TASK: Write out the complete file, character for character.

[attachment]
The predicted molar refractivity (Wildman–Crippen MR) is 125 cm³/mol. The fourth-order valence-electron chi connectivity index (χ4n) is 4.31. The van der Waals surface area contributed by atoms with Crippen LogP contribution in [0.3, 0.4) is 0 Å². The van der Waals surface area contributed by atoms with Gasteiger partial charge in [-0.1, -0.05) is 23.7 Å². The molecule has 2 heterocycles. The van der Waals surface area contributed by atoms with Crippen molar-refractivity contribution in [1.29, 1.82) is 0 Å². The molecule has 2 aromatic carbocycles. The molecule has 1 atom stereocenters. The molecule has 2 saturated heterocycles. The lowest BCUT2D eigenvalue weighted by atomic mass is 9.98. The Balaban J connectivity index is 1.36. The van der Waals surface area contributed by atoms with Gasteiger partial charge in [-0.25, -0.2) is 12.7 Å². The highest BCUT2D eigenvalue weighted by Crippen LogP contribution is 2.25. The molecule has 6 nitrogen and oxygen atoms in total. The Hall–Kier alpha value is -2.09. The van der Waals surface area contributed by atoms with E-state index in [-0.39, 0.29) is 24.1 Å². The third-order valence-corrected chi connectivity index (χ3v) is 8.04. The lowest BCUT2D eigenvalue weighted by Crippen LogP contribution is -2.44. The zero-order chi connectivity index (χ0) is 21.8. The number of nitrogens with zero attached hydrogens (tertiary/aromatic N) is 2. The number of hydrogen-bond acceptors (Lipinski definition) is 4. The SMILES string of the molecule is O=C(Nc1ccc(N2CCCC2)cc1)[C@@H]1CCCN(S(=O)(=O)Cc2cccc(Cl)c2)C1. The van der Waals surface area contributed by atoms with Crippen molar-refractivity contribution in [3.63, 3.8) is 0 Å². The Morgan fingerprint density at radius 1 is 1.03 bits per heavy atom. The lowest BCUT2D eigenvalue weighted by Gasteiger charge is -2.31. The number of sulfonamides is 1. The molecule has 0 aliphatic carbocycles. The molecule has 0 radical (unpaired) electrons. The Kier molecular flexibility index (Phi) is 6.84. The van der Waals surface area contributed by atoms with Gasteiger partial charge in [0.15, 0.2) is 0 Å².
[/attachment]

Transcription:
The predicted molar refractivity (Wildman–Crippen MR) is 125 cm³/mol. The fourth-order valence-electron chi connectivity index (χ4n) is 4.31. The van der Waals surface area contributed by atoms with Crippen LogP contribution in [0.3, 0.4) is 0 Å². The van der Waals surface area contributed by atoms with Gasteiger partial charge in [-0.1, -0.05) is 23.7 Å². The molecule has 2 heterocycles. The van der Waals surface area contributed by atoms with Crippen molar-refractivity contribution in [1.29, 1.82) is 0 Å². The molecule has 2 aromatic carbocycles. The molecule has 1 atom stereocenters. The molecule has 2 saturated heterocycles. The lowest BCUT2D eigenvalue weighted by atomic mass is 9.98. The Balaban J connectivity index is 1.36. The van der Waals surface area contributed by atoms with Gasteiger partial charge in [-0.25, -0.2) is 12.7 Å². The highest BCUT2D eigenvalue weighted by Crippen LogP contribution is 2.25. The molecule has 6 nitrogen and oxygen atoms in total. The Hall–Kier alpha value is -2.09. The van der Waals surface area contributed by atoms with E-state index in [-0.39, 0.29) is 24.1 Å². The third-order valence-corrected chi connectivity index (χ3v) is 8.04. The lowest BCUT2D eigenvalue weighted by Crippen LogP contribution is -2.44. The zero-order chi connectivity index (χ0) is 21.8. The number of nitrogens with zero attached hydrogens (tertiary/aromatic N) is 2. The number of hydrogen-bond acceptors (Lipinski definition) is 4. The SMILES string of the molecule is O=C(Nc1ccc(N2CCCC2)cc1)[C@@H]1CCCN(S(=O)(=O)Cc2cccc(Cl)c2)C1. The van der Waals surface area contributed by atoms with Crippen molar-refractivity contribution in [3.63, 3.8) is 0 Å². The Morgan fingerprint density at radius 1 is 1.03 bits per heavy atom. The lowest BCUT2D eigenvalue weighted by Gasteiger charge is -2.31. The number of sulfonamides is 1. The molecule has 0 aliphatic carbocycles. The molecule has 0 radical (unpaired) electrons. The Kier molecular flexibility index (Phi) is 6.84. The van der Waals surface area contributed by atoms with Gasteiger partial charge in [0.15, 0.2) is 0 Å².